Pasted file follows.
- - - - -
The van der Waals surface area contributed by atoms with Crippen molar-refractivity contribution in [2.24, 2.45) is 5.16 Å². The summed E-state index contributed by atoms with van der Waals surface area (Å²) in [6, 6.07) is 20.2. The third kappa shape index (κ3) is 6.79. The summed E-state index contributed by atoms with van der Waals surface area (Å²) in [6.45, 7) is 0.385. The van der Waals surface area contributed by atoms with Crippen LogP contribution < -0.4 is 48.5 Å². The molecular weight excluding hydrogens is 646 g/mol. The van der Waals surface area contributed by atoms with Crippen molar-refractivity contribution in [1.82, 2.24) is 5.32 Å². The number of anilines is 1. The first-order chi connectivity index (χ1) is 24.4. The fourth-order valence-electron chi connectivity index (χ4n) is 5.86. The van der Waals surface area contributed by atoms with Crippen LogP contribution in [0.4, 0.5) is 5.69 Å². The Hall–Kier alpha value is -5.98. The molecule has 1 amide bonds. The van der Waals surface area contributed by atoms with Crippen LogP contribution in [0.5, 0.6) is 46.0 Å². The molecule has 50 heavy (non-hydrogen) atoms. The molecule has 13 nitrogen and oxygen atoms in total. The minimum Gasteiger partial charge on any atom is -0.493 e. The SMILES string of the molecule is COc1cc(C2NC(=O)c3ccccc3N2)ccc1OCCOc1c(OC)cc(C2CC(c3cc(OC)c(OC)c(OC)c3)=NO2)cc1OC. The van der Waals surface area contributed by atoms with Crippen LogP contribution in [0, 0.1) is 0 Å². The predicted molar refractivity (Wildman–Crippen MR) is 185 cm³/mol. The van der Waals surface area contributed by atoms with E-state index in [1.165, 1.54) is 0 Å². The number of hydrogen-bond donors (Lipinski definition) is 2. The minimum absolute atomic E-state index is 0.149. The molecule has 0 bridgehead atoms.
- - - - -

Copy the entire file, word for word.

The van der Waals surface area contributed by atoms with Crippen molar-refractivity contribution in [2.24, 2.45) is 5.16 Å². The summed E-state index contributed by atoms with van der Waals surface area (Å²) in [6, 6.07) is 20.2. The third kappa shape index (κ3) is 6.79. The summed E-state index contributed by atoms with van der Waals surface area (Å²) in [6.45, 7) is 0.385. The van der Waals surface area contributed by atoms with Crippen LogP contribution < -0.4 is 48.5 Å². The molecular weight excluding hydrogens is 646 g/mol. The van der Waals surface area contributed by atoms with Crippen molar-refractivity contribution in [1.82, 2.24) is 5.32 Å². The number of anilines is 1. The first-order chi connectivity index (χ1) is 24.4. The fourth-order valence-electron chi connectivity index (χ4n) is 5.86. The van der Waals surface area contributed by atoms with Crippen LogP contribution in [0.4, 0.5) is 5.69 Å². The Hall–Kier alpha value is -5.98. The molecule has 1 amide bonds. The van der Waals surface area contributed by atoms with Crippen LogP contribution in [0.5, 0.6) is 46.0 Å². The molecule has 50 heavy (non-hydrogen) atoms. The molecule has 13 nitrogen and oxygen atoms in total. The minimum Gasteiger partial charge on any atom is -0.493 e. The SMILES string of the molecule is COc1cc(C2NC(=O)c3ccccc3N2)ccc1OCCOc1c(OC)cc(C2CC(c3cc(OC)c(OC)c(OC)c3)=NO2)cc1OC. The van der Waals surface area contributed by atoms with Crippen LogP contribution in [0, 0.1) is 0 Å². The predicted molar refractivity (Wildman–Crippen MR) is 185 cm³/mol. The van der Waals surface area contributed by atoms with E-state index in [1.165, 1.54) is 0 Å². The number of hydrogen-bond donors (Lipinski definition) is 2. The minimum absolute atomic E-state index is 0.149. The molecule has 0 bridgehead atoms.